The Holy Spirit: Does What We Know About Him Actually Matter? (Part 4)

Beneath the surface, Christians have many unofficial, unstated, and untested notions about the Holy Spirit that profoundly impact their spirituality. These ideas casually spread from one person to another and become a de facto orthodoxy, a set of positions that are rarely taught in any systematic way, but are nevertheless deeply embedded in the collective psyche of a church.

In this article, I will try to uncover some of these assumptions and demonstrate that they really do matter. Try asking yourself the following questions.

1. How does the Holy Spirit bring about personal holiness? Does he usually (a) take away our inclination to sin and make us want to obey God, or (b) expect us to struggle against the sinful nature, perhaps helping us out from time to time, until we overcome temptation and experience victory?

If you instinctively answer (a), you might develop a casual or passive attitude toward sin, waiting around until you are “healed” instead of gritting your teeth and waging war against the enemy within. On the other hand, if your answer is (b), you might end up trying to depend on yourself and live out your faith by your own effort, which is in general a losing proposition. And you might interpret others’ weaknesses as failure due to lack of effort without really knowing how hard they are trying. I don’t think there is a correct answer here. It is easy to find Bible verses to “prove” either one. Sometimes the Spirit does (a) and sometimes he does (b). But how often does he do (a) versus (b)? It seems to me that, whichever position you gravitate toward, there will be long-term implications for how you interact with God on a daily basis and how you view yourself and others.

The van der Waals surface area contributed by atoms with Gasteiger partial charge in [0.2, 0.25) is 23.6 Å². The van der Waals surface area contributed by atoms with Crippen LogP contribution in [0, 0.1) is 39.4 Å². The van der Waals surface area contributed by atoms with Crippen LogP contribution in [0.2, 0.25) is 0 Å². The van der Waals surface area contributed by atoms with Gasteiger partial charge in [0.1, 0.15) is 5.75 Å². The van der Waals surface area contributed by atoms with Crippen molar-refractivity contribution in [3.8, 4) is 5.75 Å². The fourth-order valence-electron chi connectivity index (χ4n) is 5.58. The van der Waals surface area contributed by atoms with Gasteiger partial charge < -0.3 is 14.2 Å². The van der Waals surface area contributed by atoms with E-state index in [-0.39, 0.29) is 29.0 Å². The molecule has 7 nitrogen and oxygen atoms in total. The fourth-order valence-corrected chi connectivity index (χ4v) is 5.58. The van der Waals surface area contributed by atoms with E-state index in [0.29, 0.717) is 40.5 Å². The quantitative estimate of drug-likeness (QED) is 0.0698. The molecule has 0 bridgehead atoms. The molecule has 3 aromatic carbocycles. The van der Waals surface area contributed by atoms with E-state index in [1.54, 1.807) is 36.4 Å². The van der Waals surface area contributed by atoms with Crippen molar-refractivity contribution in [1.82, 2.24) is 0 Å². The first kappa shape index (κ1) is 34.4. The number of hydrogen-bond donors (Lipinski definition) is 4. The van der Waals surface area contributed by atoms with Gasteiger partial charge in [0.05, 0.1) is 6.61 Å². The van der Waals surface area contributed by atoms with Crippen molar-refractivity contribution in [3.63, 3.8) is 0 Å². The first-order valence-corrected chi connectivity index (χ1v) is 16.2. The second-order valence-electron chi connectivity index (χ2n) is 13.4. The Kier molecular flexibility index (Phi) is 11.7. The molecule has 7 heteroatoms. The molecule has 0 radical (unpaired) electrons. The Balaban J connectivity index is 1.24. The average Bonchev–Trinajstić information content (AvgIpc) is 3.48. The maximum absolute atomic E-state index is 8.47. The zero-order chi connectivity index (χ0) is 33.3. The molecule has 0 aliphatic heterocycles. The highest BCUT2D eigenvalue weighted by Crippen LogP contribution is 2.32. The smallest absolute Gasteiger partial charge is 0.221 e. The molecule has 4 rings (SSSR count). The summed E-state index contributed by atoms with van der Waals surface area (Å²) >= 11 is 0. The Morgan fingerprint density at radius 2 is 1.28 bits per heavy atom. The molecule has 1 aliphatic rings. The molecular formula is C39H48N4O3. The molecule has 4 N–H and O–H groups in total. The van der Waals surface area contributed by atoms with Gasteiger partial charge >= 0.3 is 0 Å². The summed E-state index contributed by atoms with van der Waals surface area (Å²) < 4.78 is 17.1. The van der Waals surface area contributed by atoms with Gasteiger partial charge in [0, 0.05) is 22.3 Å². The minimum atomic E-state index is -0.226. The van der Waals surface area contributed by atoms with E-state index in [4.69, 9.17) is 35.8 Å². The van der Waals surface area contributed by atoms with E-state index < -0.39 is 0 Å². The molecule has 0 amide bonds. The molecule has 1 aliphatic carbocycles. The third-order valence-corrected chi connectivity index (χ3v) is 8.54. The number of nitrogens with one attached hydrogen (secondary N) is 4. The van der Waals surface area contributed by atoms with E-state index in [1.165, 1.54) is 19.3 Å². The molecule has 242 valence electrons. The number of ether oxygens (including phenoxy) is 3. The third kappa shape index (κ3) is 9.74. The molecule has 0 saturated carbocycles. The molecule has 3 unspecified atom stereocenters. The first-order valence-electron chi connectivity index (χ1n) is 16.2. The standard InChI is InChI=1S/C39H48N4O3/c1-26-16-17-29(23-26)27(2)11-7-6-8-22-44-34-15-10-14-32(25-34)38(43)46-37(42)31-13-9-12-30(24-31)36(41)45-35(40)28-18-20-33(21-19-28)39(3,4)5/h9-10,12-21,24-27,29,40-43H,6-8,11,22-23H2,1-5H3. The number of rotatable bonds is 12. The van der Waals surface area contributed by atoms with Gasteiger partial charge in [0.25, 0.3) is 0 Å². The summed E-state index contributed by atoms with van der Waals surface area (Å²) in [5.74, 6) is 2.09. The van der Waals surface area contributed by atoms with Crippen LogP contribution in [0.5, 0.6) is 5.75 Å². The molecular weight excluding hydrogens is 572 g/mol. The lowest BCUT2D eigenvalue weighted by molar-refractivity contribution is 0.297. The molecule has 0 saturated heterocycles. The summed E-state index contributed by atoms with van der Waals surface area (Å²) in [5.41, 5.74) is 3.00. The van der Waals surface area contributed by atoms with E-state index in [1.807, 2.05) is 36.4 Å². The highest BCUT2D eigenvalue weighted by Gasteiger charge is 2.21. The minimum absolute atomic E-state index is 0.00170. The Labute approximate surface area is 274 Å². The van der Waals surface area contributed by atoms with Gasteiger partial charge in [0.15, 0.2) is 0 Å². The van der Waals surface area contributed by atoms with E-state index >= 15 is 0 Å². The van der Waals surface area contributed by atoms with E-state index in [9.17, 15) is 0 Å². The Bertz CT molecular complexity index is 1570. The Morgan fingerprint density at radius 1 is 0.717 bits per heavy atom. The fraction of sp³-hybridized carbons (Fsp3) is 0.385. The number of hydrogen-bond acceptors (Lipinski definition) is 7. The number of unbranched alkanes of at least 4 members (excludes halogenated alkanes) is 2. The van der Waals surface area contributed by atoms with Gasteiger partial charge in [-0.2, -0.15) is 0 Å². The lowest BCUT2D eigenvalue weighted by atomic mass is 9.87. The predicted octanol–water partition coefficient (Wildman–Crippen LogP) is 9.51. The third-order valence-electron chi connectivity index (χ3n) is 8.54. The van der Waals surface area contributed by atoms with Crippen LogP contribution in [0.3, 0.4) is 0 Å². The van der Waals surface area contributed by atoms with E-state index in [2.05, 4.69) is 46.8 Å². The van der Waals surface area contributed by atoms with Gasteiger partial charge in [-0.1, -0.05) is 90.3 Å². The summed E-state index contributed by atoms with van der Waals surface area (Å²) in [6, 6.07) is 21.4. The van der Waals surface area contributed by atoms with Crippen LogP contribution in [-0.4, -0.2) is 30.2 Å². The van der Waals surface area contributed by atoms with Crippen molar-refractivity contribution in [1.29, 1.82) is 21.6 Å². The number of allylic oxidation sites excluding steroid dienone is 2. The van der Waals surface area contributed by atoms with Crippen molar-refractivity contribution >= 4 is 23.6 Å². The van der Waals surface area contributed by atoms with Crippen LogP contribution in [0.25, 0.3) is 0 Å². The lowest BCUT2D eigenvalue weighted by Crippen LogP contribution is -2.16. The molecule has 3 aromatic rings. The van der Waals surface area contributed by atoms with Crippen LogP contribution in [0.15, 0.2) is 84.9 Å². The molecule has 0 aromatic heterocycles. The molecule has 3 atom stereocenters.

2. How does the Holy Spirit work in evangelism? Does he usually (a) seek people and draw them into encounters with believers who can present the gospel message to them, or (b) commission disciples and send them out to vigorously declare the gospel message to an unbelieving world?

Once again, I believe that the Spirit does both. But which one does he do more often? If you tend to think (a), then your participation in evangelism (if you participate at all) might be halfhearted and passive. If you ascribe to (b), then you might look and act like a gung-ho soldier of Christ, but to what effect? In the evangelical world, there are many self-styled evangelists whose efforts prove unfruitful and even counterproductive because they preach Christ at inappropriate times and in inappropriate ways with little understanding or sensitivity.

3. How does the Holy Spirit act within the organizational structure of a church? Does he primarily (a) direct the body though its leaders and elders, whom we can safely assume are being led by the Holy Spirit by virtue of their seniority and their elected or appointed offices? Or does he (b) offer no special consideration to elders and leaders and frequently bypass them to accomplish his purposes?